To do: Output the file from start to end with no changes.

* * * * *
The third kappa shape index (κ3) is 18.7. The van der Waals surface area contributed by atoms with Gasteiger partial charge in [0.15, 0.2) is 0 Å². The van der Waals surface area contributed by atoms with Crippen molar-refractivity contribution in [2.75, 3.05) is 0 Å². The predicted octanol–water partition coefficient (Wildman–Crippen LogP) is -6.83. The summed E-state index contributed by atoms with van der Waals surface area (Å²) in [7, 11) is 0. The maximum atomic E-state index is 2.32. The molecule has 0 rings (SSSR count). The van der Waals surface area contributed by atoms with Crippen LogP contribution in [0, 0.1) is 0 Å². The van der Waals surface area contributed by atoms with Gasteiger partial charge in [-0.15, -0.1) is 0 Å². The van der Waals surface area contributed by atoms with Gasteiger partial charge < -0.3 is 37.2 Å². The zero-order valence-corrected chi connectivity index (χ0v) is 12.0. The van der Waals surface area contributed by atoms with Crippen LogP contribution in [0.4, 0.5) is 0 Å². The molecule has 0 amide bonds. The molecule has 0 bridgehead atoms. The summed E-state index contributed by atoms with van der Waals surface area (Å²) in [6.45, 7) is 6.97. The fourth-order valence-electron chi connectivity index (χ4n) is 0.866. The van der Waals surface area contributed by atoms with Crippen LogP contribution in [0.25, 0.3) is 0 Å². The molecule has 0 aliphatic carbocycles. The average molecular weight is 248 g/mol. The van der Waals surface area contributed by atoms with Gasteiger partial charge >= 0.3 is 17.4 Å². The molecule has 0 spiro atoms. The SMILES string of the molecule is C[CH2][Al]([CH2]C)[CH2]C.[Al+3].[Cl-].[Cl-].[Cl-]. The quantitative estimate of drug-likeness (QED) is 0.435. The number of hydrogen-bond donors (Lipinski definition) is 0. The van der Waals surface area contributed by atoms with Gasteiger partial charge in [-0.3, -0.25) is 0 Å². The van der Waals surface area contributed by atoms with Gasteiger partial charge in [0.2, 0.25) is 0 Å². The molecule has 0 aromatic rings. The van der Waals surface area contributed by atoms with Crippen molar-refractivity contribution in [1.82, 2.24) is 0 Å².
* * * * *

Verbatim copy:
The third kappa shape index (κ3) is 18.7. The van der Waals surface area contributed by atoms with Gasteiger partial charge in [0.15, 0.2) is 0 Å². The van der Waals surface area contributed by atoms with Crippen molar-refractivity contribution in [2.75, 3.05) is 0 Å². The predicted octanol–water partition coefficient (Wildman–Crippen LogP) is -6.83. The summed E-state index contributed by atoms with van der Waals surface area (Å²) in [7, 11) is 0. The maximum atomic E-state index is 2.32. The molecule has 0 rings (SSSR count). The van der Waals surface area contributed by atoms with Crippen LogP contribution in [0, 0.1) is 0 Å². The van der Waals surface area contributed by atoms with Gasteiger partial charge in [-0.15, -0.1) is 0 Å². The van der Waals surface area contributed by atoms with Gasteiger partial charge < -0.3 is 37.2 Å². The zero-order valence-corrected chi connectivity index (χ0v) is 12.0. The van der Waals surface area contributed by atoms with Crippen LogP contribution in [0.4, 0.5) is 0 Å². The molecule has 0 amide bonds. The molecule has 0 bridgehead atoms. The summed E-state index contributed by atoms with van der Waals surface area (Å²) in [6.45, 7) is 6.97. The fourth-order valence-electron chi connectivity index (χ4n) is 0.866. The van der Waals surface area contributed by atoms with Crippen LogP contribution in [0.25, 0.3) is 0 Å². The molecule has 0 aliphatic carbocycles. The average molecular weight is 248 g/mol. The van der Waals surface area contributed by atoms with Gasteiger partial charge >= 0.3 is 17.4 Å². The molecule has 0 spiro atoms. The SMILES string of the molecule is C[CH2][Al]([CH2]C)[CH2]C.[Al+3].[Cl-].[Cl-].[Cl-]. The quantitative estimate of drug-likeness (QED) is 0.435. The number of hydrogen-bond donors (Lipinski definition) is 0. The van der Waals surface area contributed by atoms with Gasteiger partial charge in [-0.3, -0.25) is 0 Å². The van der Waals surface area contributed by atoms with Gasteiger partial charge in [0.2, 0.25) is 0 Å². The molecule has 0 aromatic rings. The van der Waals surface area contributed by atoms with Crippen molar-refractivity contribution in [1.82, 2.24) is 0 Å².